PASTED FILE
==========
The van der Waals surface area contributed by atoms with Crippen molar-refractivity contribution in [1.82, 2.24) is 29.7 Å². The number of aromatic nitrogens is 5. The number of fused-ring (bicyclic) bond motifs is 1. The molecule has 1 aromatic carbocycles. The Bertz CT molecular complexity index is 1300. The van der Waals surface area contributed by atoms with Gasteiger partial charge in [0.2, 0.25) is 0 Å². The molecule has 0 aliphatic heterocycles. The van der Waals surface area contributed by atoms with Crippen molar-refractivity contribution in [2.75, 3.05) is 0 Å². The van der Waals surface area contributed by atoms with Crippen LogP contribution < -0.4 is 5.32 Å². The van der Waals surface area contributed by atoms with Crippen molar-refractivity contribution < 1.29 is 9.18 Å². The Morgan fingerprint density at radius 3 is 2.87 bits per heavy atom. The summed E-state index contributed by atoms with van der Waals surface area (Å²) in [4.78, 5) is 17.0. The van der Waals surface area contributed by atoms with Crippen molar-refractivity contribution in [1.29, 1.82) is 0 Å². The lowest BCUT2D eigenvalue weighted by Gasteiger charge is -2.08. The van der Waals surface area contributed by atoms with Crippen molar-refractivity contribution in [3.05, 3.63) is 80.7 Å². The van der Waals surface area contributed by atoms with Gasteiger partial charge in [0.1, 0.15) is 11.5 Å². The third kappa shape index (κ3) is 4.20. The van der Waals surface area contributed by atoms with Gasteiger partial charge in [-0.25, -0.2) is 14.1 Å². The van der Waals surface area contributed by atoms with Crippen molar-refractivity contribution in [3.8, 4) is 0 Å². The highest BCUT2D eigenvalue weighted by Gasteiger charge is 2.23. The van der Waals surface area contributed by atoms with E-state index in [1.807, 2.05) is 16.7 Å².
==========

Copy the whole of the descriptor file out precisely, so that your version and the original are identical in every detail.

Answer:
The van der Waals surface area contributed by atoms with Crippen molar-refractivity contribution in [1.82, 2.24) is 29.7 Å². The number of aromatic nitrogens is 5. The number of fused-ring (bicyclic) bond motifs is 1. The molecule has 1 aromatic carbocycles. The Bertz CT molecular complexity index is 1300. The van der Waals surface area contributed by atoms with Gasteiger partial charge in [0.2, 0.25) is 0 Å². The molecule has 0 aliphatic heterocycles. The van der Waals surface area contributed by atoms with Crippen molar-refractivity contribution in [2.75, 3.05) is 0 Å². The van der Waals surface area contributed by atoms with Crippen LogP contribution < -0.4 is 5.32 Å². The van der Waals surface area contributed by atoms with Crippen molar-refractivity contribution < 1.29 is 9.18 Å². The Morgan fingerprint density at radius 3 is 2.87 bits per heavy atom. The summed E-state index contributed by atoms with van der Waals surface area (Å²) in [4.78, 5) is 17.0. The van der Waals surface area contributed by atoms with Crippen molar-refractivity contribution in [1.29, 1.82) is 0 Å². The lowest BCUT2D eigenvalue weighted by Gasteiger charge is -2.08. The van der Waals surface area contributed by atoms with Crippen molar-refractivity contribution in [3.05, 3.63) is 80.7 Å². The van der Waals surface area contributed by atoms with Gasteiger partial charge in [0.1, 0.15) is 11.5 Å². The third kappa shape index (κ3) is 4.20. The van der Waals surface area contributed by atoms with Gasteiger partial charge in [-0.25, -0.2) is 14.1 Å². The van der Waals surface area contributed by atoms with Crippen molar-refractivity contribution in [3.8, 4) is 0 Å². The highest BCUT2D eigenvalue weighted by Gasteiger charge is 2.23. The van der Waals surface area contributed by atoms with E-state index in [1.807, 2.05) is 16.7 Å².